Monash Law team wins silver in Paris
A team of Monash University Law School students and their coaches have won silver at the 9th International Chamber of Commerce (ICC) Mediation Competition in Paris, France.
This year’s competition, held from February 7 to 12, was the first time that Monash has entered. The four Juris Doctor (JD) students, Tessa Sullivan, Jemima Roe, Joanna Paul, and Julia Larner, accompanied by their two coaches, Naomi Burstyner and Wendy Gaddie, both Monash University Australian Centre for Justice Innovation (ACJI) senior researchers, were selected out of a field of 500 participants from 66 universities and more than 40 countries to participate.
The competition challenged students with complex commercial problems where they applied their skills in negotiation and collaboration to advance their interests and move towards a mutually beneficial settlement with the assistance of a mediator.
Prior to each mediation, the students were also required to prepare a mediation plan outlining their strategy, underlying interests and essentially their goals and objectives to resolving the dispute collaboratively with the opposing team.
Despite the new territory, the team displayed an outstanding performance. After winning preliminary rounds, quarter-finals and a semi-final, their performance at the final was closely watched by more than 350 spectators. The Monash Law School students demonstrated strong mediation advocacy; however, Ludwig-Maximillians University of Munich were the successful team. In an unexpected twist, one of the team from Munich turned out to be an exchange student from Monash University!
Monash officially finished second, winning three trophies, including two special awards, the first for best Mediation Plan and the second for best Advocacy.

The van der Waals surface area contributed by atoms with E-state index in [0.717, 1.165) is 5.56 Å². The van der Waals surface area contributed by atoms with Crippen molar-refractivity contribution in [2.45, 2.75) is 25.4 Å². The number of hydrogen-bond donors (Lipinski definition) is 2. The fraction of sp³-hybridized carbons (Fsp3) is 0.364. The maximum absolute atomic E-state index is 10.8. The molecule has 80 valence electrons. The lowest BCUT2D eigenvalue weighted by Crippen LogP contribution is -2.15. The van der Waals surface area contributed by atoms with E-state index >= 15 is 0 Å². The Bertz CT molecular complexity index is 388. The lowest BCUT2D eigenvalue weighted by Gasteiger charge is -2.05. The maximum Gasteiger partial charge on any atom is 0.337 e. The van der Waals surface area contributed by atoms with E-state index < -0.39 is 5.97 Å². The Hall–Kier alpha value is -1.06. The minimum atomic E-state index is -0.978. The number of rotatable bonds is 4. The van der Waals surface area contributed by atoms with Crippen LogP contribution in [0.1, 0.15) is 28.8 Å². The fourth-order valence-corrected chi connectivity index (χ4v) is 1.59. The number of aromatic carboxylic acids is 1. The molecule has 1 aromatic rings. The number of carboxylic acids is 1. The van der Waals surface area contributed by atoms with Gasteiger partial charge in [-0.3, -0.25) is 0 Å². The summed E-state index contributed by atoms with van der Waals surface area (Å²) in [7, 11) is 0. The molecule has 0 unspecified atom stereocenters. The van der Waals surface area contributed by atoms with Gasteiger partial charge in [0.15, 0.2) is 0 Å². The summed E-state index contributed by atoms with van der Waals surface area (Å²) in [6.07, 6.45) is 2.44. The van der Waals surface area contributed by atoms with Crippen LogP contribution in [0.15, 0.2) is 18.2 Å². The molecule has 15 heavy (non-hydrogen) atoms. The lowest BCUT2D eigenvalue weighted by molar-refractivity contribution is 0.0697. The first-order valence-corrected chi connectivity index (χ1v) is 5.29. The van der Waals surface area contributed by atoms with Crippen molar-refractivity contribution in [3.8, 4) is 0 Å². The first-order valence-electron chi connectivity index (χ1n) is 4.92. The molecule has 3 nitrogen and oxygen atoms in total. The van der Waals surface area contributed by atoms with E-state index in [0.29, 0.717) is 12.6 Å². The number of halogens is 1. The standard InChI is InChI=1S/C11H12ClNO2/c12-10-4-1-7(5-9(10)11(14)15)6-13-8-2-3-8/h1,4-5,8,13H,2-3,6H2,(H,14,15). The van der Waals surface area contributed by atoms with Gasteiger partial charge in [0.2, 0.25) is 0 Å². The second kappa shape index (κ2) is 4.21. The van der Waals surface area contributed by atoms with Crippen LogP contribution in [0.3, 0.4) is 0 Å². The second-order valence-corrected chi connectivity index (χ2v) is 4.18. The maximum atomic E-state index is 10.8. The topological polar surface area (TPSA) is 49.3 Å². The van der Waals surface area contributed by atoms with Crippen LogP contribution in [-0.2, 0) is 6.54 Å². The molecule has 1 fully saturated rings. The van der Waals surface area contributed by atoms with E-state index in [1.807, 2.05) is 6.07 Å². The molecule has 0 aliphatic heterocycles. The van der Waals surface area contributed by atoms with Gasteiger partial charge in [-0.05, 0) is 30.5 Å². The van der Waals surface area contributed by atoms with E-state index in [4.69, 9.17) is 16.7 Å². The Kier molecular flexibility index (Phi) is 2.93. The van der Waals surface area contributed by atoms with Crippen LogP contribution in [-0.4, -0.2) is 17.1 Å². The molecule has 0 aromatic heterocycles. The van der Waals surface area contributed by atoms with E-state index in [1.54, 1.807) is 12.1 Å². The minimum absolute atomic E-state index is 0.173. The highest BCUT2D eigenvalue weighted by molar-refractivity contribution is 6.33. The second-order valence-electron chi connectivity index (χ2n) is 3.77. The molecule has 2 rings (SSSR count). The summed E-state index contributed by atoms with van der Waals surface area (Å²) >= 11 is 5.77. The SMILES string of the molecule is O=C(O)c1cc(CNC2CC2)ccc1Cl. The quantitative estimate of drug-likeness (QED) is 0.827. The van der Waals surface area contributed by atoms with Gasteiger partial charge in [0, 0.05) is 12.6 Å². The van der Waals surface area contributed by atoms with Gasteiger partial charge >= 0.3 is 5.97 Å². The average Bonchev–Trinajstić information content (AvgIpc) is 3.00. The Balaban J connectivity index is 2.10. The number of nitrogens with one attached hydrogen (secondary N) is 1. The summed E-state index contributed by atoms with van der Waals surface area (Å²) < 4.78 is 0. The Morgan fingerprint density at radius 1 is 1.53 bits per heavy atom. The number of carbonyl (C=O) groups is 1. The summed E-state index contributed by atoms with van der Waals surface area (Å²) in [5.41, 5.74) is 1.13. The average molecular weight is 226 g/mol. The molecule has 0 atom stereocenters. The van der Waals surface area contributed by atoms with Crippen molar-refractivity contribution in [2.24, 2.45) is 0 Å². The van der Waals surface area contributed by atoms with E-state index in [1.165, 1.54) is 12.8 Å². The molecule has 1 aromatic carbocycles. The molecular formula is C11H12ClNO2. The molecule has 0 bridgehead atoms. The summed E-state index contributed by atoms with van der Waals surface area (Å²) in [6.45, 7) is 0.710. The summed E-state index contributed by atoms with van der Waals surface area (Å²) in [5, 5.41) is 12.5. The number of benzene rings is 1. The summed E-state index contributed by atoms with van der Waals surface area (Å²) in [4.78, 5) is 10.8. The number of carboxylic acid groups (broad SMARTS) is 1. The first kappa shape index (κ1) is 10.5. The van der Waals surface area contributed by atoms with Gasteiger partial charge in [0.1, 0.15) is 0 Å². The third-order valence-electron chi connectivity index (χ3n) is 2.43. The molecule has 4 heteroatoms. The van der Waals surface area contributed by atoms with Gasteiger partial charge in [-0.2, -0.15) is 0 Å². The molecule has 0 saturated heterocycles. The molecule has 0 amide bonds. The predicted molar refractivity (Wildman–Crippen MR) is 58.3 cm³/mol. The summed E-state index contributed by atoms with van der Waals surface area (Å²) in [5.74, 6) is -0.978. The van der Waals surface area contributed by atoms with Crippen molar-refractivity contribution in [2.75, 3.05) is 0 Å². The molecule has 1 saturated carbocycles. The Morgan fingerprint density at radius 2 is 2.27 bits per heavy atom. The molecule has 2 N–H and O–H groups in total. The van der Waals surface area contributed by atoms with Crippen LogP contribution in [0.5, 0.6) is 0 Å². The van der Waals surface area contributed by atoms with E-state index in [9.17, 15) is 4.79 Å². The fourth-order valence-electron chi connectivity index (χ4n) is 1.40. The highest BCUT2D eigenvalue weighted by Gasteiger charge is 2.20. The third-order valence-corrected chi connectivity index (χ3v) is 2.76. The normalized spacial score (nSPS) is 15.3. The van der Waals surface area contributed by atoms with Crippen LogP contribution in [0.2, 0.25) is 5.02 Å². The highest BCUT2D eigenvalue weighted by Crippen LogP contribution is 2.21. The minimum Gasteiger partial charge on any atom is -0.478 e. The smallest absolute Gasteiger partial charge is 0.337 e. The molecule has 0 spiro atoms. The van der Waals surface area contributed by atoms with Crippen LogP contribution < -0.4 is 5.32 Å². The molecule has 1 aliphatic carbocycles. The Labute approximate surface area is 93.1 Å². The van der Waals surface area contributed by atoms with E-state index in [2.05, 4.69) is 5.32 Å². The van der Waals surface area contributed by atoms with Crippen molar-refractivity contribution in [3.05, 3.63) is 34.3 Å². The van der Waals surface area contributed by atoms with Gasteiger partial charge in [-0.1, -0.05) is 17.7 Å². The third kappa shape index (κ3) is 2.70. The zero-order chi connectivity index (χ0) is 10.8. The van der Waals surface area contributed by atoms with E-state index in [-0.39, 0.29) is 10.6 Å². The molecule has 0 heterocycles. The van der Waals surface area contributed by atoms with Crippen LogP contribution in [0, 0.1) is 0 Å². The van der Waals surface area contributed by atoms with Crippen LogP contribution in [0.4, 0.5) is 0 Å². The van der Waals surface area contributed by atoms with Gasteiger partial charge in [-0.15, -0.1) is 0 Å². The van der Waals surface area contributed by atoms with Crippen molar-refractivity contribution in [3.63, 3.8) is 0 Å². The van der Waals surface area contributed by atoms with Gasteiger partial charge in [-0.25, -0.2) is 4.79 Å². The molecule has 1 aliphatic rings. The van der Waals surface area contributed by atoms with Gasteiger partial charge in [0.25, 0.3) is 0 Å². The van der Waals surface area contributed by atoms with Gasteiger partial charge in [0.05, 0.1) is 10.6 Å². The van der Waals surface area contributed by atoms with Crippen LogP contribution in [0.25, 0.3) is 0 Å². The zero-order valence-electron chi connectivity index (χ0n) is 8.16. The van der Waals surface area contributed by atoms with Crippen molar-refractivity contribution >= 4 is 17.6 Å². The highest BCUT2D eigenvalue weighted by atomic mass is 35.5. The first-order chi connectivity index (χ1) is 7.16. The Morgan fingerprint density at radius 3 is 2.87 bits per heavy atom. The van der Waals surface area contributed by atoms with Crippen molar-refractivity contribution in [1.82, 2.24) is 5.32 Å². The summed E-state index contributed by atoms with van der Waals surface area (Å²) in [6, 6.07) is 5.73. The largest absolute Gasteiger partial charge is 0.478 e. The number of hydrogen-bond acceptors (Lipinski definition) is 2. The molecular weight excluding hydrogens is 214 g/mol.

Naomi Burstyner, a consultant in negotiation and conflict resolution, said the competition was useful for the students with future mediation skills.
“If you prepare students for mediation in terms of learning a theory and a process, and you give them an opportunity to understand the facts, they feel safe, and they’ll do well. That’s probably one of the most important things they learned at this competition,” Ms Burstyner said.
Co-coach Wendy Gaddie said the international setting provided invaluable experiences.
“The most valuable thing we’ve got out of this competition is being involved on an international scale with some of the most prestigious professionals in our field, and being able to take away valuable words of wisdom from around the world,” Ms Gaddie said.
Director of ACJI, Professor Tania Sourdin, was pleased to sponsor the coaching.
“We have a real interest in mediation, negotiation and dispute resolution in our research and teaching and it is wonderful that our team was able to show on the world stage how useful this learning is in the context of complex problem solving. Our students worked hard and we are so proud of their achievement,” Professor Sourdin said.